Split at the Seam

In the darkened section of the Yukon Arts Centre gallery, a great horse stands.

Gently dripping water splatters on darkened sheep wool, fresh and pungent. The horse looms above gallery viewers, standing perched on a wooden platform covered liberally with new sheep wool.

The horse is a myriad of leather patchwork pieces stitched together. The surgery-stitch stuffed-toy effect is both stunning and eerie.

Seam, by Veronica Verkley, is evocative and bold. The patchwork leather horse drips water from tubing concealed within its wooden frame, the darkened gallery room and the overwhelming smell of farm from the sheep wool all add to the powerful image.

Verkley has an affinity for horse symbolism, and she says the idea forSeam came to her in a vision: “It’s been gestating for a long time. Years ago, I had a vision of a horse standing in the rain, and parallel to this, I had an idea of treating leather we wear as skin, as the skin it was originally on an animal.”

The horse’s leather patches are all reclaimed leather, and features a bizarre array of adornments typically found on leather jackets: buckles, patches, grommets, zippers, buttons and labels.

Verkley says the leather was recycled from everywhere, including Value Village, the dump and the Salvation Army. Her repurposing of the abandoned leather gave the horse his skin, and offered new life to old leather.

Seam takes its name from the criss-cross of stitching connecting the leather skin. Verkley also associates the stitching with common sayings, like “bursting at the seams” or “come apart at the seams”, something her horse may do when the sutures holding the leather together become too soaked by the constantly dripping water oozing from his skin.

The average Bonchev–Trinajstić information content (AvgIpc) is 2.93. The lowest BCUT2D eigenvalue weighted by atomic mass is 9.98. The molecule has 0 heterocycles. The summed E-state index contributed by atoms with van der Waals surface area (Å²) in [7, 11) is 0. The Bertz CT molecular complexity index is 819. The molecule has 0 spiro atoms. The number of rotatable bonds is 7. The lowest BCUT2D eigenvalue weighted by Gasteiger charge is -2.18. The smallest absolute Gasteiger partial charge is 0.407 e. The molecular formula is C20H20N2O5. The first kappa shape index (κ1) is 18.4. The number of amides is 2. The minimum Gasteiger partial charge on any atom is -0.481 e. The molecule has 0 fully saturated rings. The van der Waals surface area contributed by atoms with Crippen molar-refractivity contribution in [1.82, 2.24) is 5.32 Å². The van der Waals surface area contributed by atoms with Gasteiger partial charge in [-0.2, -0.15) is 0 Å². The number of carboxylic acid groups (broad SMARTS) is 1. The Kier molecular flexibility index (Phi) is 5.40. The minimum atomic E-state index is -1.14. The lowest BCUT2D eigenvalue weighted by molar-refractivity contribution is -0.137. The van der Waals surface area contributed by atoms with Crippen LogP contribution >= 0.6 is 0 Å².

The wooden frame of the horse grew on an island Verkley lived on in the Yukon River, and when it came time to take the horse to Dawson, its wooden skeleton rode atop her possessions on her boat.

Sequestered inside the Westminster Hotel, the wooden frame fleshed out and grew. Verkley crafted the horse until it soon became too large for a hotel room, and indeed, too large to even get out of the hotel room.

She laughs, “We had to take the door right off the frame to get the horse out — thanks to Kluane Freight Lines, who were really great about coming forward and helping with the horse.”

News spread about the horse growing in the Dawson hotel and soon Verkley had the horse out and nearing completion.

Verkley’s Seam joins her other horse, a metalwork piece titledLandscape with Horse at the Yukon Arts Centre, although this horse has more travelling to do.

“I hope to eventually take Seam on the road, and display it,” says Verkley of what’s upcoming for the giant Clydesdale-sized structure.

Seam will be on display at the Yukon Arts Centre Public Gallery until March 13.

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